At some point in late 2019, I was trying to find an event I knew was in my Google Calendar and could not. Search as I would, the event was not found. It was maddening. I was os careful with my calendar entries and had everything in there. I took special care to associate keywords that I knew I’d think of later so I could be sure to find things with searching. But this event I knew was in my calendar was not coming up. That day, I vowed to not use online calendars anymore. I would work with paper, I told myself. Like the good old days. And, to be fair to Google, it turns out there was some kind of outage that day preventing searches from working. Just a fluke that I happened to need to find something during it.
Anyway, I love writing with pen on paper and decided, I was going to get a journal for 2020 and use it (ended up with a Mead 2020 Daily Appointments book, spiral bound, great product for a great price). After almost a year of using a paper calendar/journal, I found it was fine but I think I am done now. I will not be buying a 2021 journal/calendar. It wasn’t so much that I had trouble with it, I just don’t find it is better than online.
Because I grew up doing this, it wasn’t difficult to do and I didn’t have to learn how to use it but I did employ some new techniques inspired by my use of Google Calendar:
For annual, recurring events (birthdays), I kept a page for this in the back of the journal. This makes it easier to transfer these dates to the following year. I would note it on the page for that day but also in the back.
You also need a page like this for any dates that fall after the end of the current year to carry forward into the next journal (or in my case, enter into Google Calendar because I am not doing this again next year).
If I had recurring events like practices and games for our kid, I would just use a post-it with the duration (e.g. Mar 1 to Jun 1) and then advance it to the following week after the event was done. This requires you to review the calendar regularly, but you should be doing that anyway.
I did find it inconvenient in some ways but not as much as you would think. Because I didn’t do this for my job, which would be nuts because of the many appointments and the way we integrate calendar into meeting scheduling, the most important things to schedule for me are medical (and other) appointments and trips, so infrequent events. For medical appointments, this is happening in an office. I would book the appointment just on gut feel and if it conflicted with something else, I would just call the office and rebook. It happened a couple of times and was not a big deal.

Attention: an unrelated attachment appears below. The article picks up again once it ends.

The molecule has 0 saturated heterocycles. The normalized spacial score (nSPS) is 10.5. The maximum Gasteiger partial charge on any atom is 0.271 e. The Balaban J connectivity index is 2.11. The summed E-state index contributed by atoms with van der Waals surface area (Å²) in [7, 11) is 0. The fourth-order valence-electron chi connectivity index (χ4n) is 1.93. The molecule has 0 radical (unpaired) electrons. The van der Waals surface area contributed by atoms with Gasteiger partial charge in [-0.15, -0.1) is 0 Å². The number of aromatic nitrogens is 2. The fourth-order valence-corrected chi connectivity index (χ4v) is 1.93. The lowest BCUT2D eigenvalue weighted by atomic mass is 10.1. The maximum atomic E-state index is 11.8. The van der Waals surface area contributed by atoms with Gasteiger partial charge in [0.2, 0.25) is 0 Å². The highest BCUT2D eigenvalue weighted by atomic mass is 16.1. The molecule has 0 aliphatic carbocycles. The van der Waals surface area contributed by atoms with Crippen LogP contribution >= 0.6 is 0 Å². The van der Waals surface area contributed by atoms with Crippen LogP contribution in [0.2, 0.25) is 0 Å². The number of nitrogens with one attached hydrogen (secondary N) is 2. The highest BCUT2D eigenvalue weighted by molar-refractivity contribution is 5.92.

For trip planning, you usually have this information well in advance. It is easy to keep track of in the calendar. I would do things like write my itinerary on the travel day pages, or maybe tape a folded, printed sheet into the day with some info on it (ticket numbers, instructions for an AirBnB, etc). This is very helpful but not more helpful than an app on your phone or just carrying the paper in your wallet or pocket. One thing that bothered me is if our plans changed, I would need to go back and move things around or cross things out. Compared to digital this is tedious.
As COVID rages on, I am doing less and less away from the computer that involves a calendar entry. I found this meant I would ignore my calendar for days at a time. I would typically “catch up” on Friday and flip forward through the next week, etc. This was fine, I didn’t miss anything. I had planned to journal each day into the calendar but I didn’t end up doing this much. When I did, I enjoyed it but the end result was a mostly empty book. If I do this again, I would just use a notebook with a two-page spread for each month. I think that would be enough for me to track any upcoming events, etc. I didn’t keep my TODO list in the calendar so I only need “events” and they don’t take much room.